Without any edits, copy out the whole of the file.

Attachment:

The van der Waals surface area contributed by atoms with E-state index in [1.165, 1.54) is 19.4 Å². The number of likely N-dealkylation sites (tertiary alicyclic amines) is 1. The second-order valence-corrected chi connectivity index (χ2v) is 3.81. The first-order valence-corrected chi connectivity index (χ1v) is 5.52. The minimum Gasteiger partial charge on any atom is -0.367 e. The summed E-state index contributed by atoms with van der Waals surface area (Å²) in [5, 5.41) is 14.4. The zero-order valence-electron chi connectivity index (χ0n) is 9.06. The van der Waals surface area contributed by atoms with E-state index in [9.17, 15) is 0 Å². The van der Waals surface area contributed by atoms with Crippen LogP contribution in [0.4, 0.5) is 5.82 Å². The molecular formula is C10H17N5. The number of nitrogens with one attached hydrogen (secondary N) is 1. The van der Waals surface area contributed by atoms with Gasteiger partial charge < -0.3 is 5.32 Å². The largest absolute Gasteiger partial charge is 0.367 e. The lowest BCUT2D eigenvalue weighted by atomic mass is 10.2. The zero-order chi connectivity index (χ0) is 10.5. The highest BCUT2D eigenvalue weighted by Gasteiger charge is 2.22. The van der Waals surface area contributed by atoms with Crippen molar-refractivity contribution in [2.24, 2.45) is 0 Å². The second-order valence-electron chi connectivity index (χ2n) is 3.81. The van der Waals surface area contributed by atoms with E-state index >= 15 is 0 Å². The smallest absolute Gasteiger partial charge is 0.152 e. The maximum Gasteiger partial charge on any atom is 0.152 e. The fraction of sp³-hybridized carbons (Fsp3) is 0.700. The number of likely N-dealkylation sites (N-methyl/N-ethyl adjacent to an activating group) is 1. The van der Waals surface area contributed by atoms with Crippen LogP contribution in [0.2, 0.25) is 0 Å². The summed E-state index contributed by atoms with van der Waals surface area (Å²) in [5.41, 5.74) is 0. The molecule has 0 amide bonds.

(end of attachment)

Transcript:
The van der Waals surface area contributed by atoms with E-state index in [1.165, 1.54) is 19.4 Å². The number of likely N-dealkylation sites (tertiary alicyclic amines) is 1. The second-order valence-corrected chi connectivity index (χ2v) is 3.81. The first-order valence-corrected chi connectivity index (χ1v) is 5.52. The minimum Gasteiger partial charge on any atom is -0.367 e. The summed E-state index contributed by atoms with van der Waals surface area (Å²) in [5, 5.41) is 14.4. The zero-order valence-electron chi connectivity index (χ0n) is 9.06. The van der Waals surface area contributed by atoms with E-state index in [9.17, 15) is 0 Å². The van der Waals surface area contributed by atoms with Crippen LogP contribution in [0.4, 0.5) is 5.82 Å². The molecular formula is C10H17N5. The number of nitrogens with one attached hydrogen (secondary N) is 1. The van der Waals surface area contributed by atoms with Gasteiger partial charge < -0.3 is 5.32 Å². The largest absolute Gasteiger partial charge is 0.367 e. The lowest BCUT2D eigenvalue weighted by atomic mass is 10.2. The zero-order chi connectivity index (χ0) is 10.5. The highest BCUT2D eigenvalue weighted by Gasteiger charge is 2.22. The van der Waals surface area contributed by atoms with Crippen molar-refractivity contribution in [2.24, 2.45) is 0 Å². The second-order valence-electron chi connectivity index (χ2n) is 3.81. The van der Waals surface area contributed by atoms with E-state index >= 15 is 0 Å². The smallest absolute Gasteiger partial charge is 0.152 e. The maximum Gasteiger partial charge on any atom is 0.152 e. The fraction of sp³-hybridized carbons (Fsp3) is 0.700. The number of likely N-dealkylation sites (N-methyl/N-ethyl adjacent to an activating group) is 1. The van der Waals surface area contributed by atoms with Crippen LogP contribution in [0.2, 0.25) is 0 Å². The summed E-state index contributed by atoms with van der Waals surface area (Å²) in [5.41, 5.74) is 0. The molecule has 0 amide bonds.